Late September – 10,000 soldiers are deployed along the border with Nepal in an effort to combat the flow of militants and criminals who are thought to use southern Nepal as a base for operations in India.
30 September – Madhavrao Scindia, the deputy leader of the opposition Congress (I) party, is one of eight people killed in a plane crash.
1 October – 38 people are killed in a concerted attack on Indian government buildings in Srinagar, Kashmir. A Pakistani suicide bomber from the Jaish-e-Mohammad (Army of Mohammad) detonates a government jeep packed with explosives at the entrance of the buildings, while troops disguised as policemen enter the complex and begin firing. The All-Party Hurriyat Conference of Muslim separatists and the Pakistani government both immediately condemn the attack but the Indian government accuses the Pakistani authorities of collusion.
2 October – Keshubhai Patel resigns his position as chief minister of Gujarat following the poor showing of his BJP in elections there. He is replaced by the BJP's general secretary, Narendra Modi.
2 October – U.S. Secretary of State Colin Powell suggests that Muslim Kashmiri separatists in India will be targets in the "war on terrorism".
8 October – Despite increased tensions after attacks in Kashmir, Prime Minister Vajpayee and Pakistani President Musharraf agree to cooperate against international terrorism in a rare telephone conversation.
12 October – The U.S. freezes the assets of the Pakistani-based Kashmiri separatist group Jaish-e-Mohammad as one of its targeted terrorist groups.
15 October – The disgraced former defence minister George Fernandes is reappointed to his post. He left the cabinet in March over a prominent corruption scandal.
16 October – Despite pressure from the U.S. to renew negotiations over Kashmir, the government insists that it will continue to repel incursions into Indian-administered Kashmir by rebels it says are backed by Pakistan. Indian forces began shelling positions on the Pakistani side of the Line of Control the previous day.
22 October – Interest rates are cut to their lowest level since 1973, falling by half a percentage point to 6.5%.
24 October – President K.R. Narayanan signs into law the Prevention of Terrorism Ordinance granting extra powers to the police in an effort to combat terrorism. As well as allowing the detention of suspected terrorists for up to three months without charge, the decree makes it a duty for people to report suspicious behavior.
26 October – Japan becomes the latest country to lift economic sanctions imposed on India and Pakistan after both countries conducted nuclear tests in 1998.
1 November – The government accuses neighbouring Pakistan of provocation, saying it has been slowly increasing its military presence in Kashmir.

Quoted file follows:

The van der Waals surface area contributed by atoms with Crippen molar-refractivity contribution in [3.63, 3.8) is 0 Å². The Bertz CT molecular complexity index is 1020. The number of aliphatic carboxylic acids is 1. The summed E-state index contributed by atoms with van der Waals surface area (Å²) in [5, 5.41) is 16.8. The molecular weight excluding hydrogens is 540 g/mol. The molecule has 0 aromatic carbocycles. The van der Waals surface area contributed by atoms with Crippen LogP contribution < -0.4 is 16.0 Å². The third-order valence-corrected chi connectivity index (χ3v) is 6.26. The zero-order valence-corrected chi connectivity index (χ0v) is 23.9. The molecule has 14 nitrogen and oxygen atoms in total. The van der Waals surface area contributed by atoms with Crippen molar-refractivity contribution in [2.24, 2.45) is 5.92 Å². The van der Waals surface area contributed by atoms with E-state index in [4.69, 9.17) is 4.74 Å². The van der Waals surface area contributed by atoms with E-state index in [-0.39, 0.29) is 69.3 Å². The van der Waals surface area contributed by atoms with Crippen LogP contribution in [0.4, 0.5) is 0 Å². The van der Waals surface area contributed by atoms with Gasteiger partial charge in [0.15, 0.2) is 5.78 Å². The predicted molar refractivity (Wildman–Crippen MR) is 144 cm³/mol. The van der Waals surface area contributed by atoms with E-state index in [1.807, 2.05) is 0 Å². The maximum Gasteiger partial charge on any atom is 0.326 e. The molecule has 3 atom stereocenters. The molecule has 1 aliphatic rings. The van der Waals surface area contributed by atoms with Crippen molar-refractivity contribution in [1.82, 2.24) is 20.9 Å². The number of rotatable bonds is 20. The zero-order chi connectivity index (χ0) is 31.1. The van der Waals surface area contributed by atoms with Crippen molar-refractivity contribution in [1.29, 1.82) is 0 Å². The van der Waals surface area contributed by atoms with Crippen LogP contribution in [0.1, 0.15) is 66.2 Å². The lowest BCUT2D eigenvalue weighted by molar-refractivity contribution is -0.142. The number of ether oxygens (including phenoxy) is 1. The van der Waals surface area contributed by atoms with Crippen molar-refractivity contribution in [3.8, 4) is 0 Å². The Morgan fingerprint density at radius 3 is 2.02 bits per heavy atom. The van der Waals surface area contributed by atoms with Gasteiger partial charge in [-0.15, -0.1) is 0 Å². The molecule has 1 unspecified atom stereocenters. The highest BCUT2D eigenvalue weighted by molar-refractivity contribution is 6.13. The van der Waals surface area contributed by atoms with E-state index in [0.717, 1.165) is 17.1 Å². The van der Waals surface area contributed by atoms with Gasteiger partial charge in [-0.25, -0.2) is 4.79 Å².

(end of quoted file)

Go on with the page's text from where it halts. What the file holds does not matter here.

4 November – Hundreds of thousands of lower caste Hindus convert to Buddhism in one of the largest mass conversions in recent years.
6 November – Around 15,000 labourers, peasants, women, and lower caste Hindus demonstrate in New Delhi against the government's cooperation with international financial institutions, which they claim is self-destructive.
12 November – A strike called by groups opposed to a plan for greater representation for the ethnic Bodo people brings the state of Assam to a standstill. India's central government has proposed creating Bodo councils in regions where they form a majority of the population, but non-Bodos have raised fears that they will become the targets for racial discrimination at the hands of the new councils.
13 December – Six gunmen injure 22 people and kill six police officers before they themselves are killed in a dramatic "suicide" attack on the central parliament buildings in New Delhi. No members of the government are hurt. The government blames the attack on two Pakistan-based Kashmiri militant groups, Jaish-e-Mohammad and Lashkar-e-Toiba, the former of which had also attacked the local government centre in Indian-administered Kashmir in October.
Early December – The economy shows signs of a rapid slowdown as inflation strikes a 20-year low of 2.27% at the beginning of the month, falling from a 10-year high of 8.57% in February.
Mid-December – Tension between India and Pakistan escalates rapidly after the Indian government accuses its Pakistani counterpart of supporting a terrorist attack on the Indian parliament in New Delhi. The threat of all-out war between India and Pakistan looms large across the New Year with both sides massing forces along their common border. There is an exchange of mortar fire across the "line of control", the de facto border in Kashmir, on 2 January. However, the leaders of both countries express hope that conflict could be avoided amid a massive international diplomatic effort, including a regional visit from UK Prime Minister Tony Blair. Some of the heat is released when the leadership of the groups believed to have been involved in the parliamentary attack are arrested in Pakistan and Indian Prime Minister Vajpayee announces that war is "unnecessary".